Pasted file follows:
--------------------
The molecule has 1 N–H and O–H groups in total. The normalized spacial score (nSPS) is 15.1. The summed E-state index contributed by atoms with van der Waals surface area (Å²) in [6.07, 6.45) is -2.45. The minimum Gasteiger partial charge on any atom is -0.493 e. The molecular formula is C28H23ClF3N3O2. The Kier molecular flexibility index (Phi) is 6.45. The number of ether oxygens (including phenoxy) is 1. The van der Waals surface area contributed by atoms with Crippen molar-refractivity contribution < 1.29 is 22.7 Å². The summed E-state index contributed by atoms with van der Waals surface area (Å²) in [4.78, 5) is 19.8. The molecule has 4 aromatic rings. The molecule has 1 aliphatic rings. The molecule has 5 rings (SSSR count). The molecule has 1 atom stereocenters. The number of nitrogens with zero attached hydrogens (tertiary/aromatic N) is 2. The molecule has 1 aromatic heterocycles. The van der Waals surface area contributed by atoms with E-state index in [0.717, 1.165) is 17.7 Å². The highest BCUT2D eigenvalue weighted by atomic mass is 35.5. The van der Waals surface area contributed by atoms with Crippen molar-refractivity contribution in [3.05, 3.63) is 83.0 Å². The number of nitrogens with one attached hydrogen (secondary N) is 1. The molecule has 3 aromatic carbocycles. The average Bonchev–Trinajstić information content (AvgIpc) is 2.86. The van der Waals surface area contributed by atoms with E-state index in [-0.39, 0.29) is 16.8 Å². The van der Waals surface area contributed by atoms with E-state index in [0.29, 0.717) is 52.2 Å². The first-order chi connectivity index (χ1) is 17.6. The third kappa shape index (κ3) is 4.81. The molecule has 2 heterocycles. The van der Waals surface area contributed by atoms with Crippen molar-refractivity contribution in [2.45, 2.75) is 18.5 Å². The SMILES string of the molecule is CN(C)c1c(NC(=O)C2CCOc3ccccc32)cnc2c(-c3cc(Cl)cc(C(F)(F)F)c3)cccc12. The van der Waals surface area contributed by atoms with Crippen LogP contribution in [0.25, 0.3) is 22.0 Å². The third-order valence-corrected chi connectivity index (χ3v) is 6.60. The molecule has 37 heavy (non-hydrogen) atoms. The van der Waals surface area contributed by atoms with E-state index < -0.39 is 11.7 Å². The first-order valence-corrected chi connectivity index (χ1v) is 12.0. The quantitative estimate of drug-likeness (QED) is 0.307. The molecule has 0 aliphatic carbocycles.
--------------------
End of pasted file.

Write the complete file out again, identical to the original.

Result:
The molecule has 1 N–H and O–H groups in total. The normalized spacial score (nSPS) is 15.1. The summed E-state index contributed by atoms with van der Waals surface area (Å²) in [6.07, 6.45) is -2.45. The minimum Gasteiger partial charge on any atom is -0.493 e. The molecular formula is C28H23ClF3N3O2. The Kier molecular flexibility index (Phi) is 6.45. The number of ether oxygens (including phenoxy) is 1. The van der Waals surface area contributed by atoms with Crippen molar-refractivity contribution < 1.29 is 22.7 Å². The summed E-state index contributed by atoms with van der Waals surface area (Å²) in [4.78, 5) is 19.8. The molecule has 4 aromatic rings. The molecule has 1 aliphatic rings. The molecule has 5 rings (SSSR count). The molecule has 1 atom stereocenters. The number of nitrogens with zero attached hydrogens (tertiary/aromatic N) is 2. The molecule has 1 aromatic heterocycles. The van der Waals surface area contributed by atoms with E-state index in [0.717, 1.165) is 17.7 Å². The highest BCUT2D eigenvalue weighted by atomic mass is 35.5. The van der Waals surface area contributed by atoms with Crippen molar-refractivity contribution in [3.05, 3.63) is 83.0 Å². The number of nitrogens with one attached hydrogen (secondary N) is 1. The molecule has 3 aromatic carbocycles. The average Bonchev–Trinajstić information content (AvgIpc) is 2.86. The van der Waals surface area contributed by atoms with E-state index in [-0.39, 0.29) is 16.8 Å². The van der Waals surface area contributed by atoms with E-state index in [0.29, 0.717) is 52.2 Å². The first-order chi connectivity index (χ1) is 17.6. The third kappa shape index (κ3) is 4.81. The molecule has 2 heterocycles. The van der Waals surface area contributed by atoms with Crippen molar-refractivity contribution in [2.45, 2.75) is 18.5 Å². The SMILES string of the molecule is CN(C)c1c(NC(=O)C2CCOc3ccccc32)cnc2c(-c3cc(Cl)cc(C(F)(F)F)c3)cccc12. The van der Waals surface area contributed by atoms with Crippen LogP contribution in [0.25, 0.3) is 22.0 Å². The third-order valence-corrected chi connectivity index (χ3v) is 6.60. The molecule has 37 heavy (non-hydrogen) atoms. The van der Waals surface area contributed by atoms with E-state index < -0.39 is 11.7 Å². The first-order valence-corrected chi connectivity index (χ1v) is 12.0. The quantitative estimate of drug-likeness (QED) is 0.307. The molecule has 0 aliphatic carbocycles.